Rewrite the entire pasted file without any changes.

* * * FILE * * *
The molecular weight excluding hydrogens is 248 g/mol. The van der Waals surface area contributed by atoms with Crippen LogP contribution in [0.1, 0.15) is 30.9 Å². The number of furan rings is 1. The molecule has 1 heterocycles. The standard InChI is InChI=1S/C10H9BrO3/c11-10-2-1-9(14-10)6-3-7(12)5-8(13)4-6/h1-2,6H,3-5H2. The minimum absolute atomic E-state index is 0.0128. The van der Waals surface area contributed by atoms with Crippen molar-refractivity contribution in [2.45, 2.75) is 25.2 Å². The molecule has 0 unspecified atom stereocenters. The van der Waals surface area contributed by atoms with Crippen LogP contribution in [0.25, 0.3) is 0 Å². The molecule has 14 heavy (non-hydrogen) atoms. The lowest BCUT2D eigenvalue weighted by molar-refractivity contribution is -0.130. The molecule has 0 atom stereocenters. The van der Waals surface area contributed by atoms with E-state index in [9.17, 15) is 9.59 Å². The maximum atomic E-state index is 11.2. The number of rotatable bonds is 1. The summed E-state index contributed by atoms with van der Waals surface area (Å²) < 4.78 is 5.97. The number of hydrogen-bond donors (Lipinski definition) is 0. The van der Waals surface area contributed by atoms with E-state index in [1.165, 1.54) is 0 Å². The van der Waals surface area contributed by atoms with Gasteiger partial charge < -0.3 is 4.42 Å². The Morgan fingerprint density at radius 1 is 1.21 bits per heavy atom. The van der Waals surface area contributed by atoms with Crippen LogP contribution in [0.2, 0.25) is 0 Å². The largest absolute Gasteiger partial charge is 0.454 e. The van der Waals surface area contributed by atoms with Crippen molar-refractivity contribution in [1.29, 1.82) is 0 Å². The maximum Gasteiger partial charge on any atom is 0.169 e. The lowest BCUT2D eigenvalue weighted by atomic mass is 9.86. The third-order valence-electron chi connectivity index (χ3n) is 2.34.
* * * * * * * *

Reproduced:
The molecular weight excluding hydrogens is 248 g/mol. The van der Waals surface area contributed by atoms with Crippen LogP contribution in [0.1, 0.15) is 30.9 Å². The number of furan rings is 1. The molecule has 1 heterocycles. The standard InChI is InChI=1S/C10H9BrO3/c11-10-2-1-9(14-10)6-3-7(12)5-8(13)4-6/h1-2,6H,3-5H2. The minimum absolute atomic E-state index is 0.0128. The van der Waals surface area contributed by atoms with Crippen molar-refractivity contribution in [2.45, 2.75) is 25.2 Å². The molecule has 0 unspecified atom stereocenters. The van der Waals surface area contributed by atoms with Crippen LogP contribution in [0.25, 0.3) is 0 Å². The molecule has 14 heavy (non-hydrogen) atoms. The lowest BCUT2D eigenvalue weighted by molar-refractivity contribution is -0.130. The molecule has 0 atom stereocenters. The van der Waals surface area contributed by atoms with E-state index in [9.17, 15) is 9.59 Å². The maximum atomic E-state index is 11.2. The number of rotatable bonds is 1. The summed E-state index contributed by atoms with van der Waals surface area (Å²) < 4.78 is 5.97. The number of hydrogen-bond donors (Lipinski definition) is 0. The van der Waals surface area contributed by atoms with E-state index in [1.165, 1.54) is 0 Å². The van der Waals surface area contributed by atoms with Gasteiger partial charge < -0.3 is 4.42 Å². The Morgan fingerprint density at radius 1 is 1.21 bits per heavy atom. The van der Waals surface area contributed by atoms with Crippen LogP contribution in [0.2, 0.25) is 0 Å². The largest absolute Gasteiger partial charge is 0.454 e. The van der Waals surface area contributed by atoms with Crippen molar-refractivity contribution in [1.29, 1.82) is 0 Å². The maximum Gasteiger partial charge on any atom is 0.169 e. The lowest BCUT2D eigenvalue weighted by atomic mass is 9.86. The third-order valence-electron chi connectivity index (χ3n) is 2.34.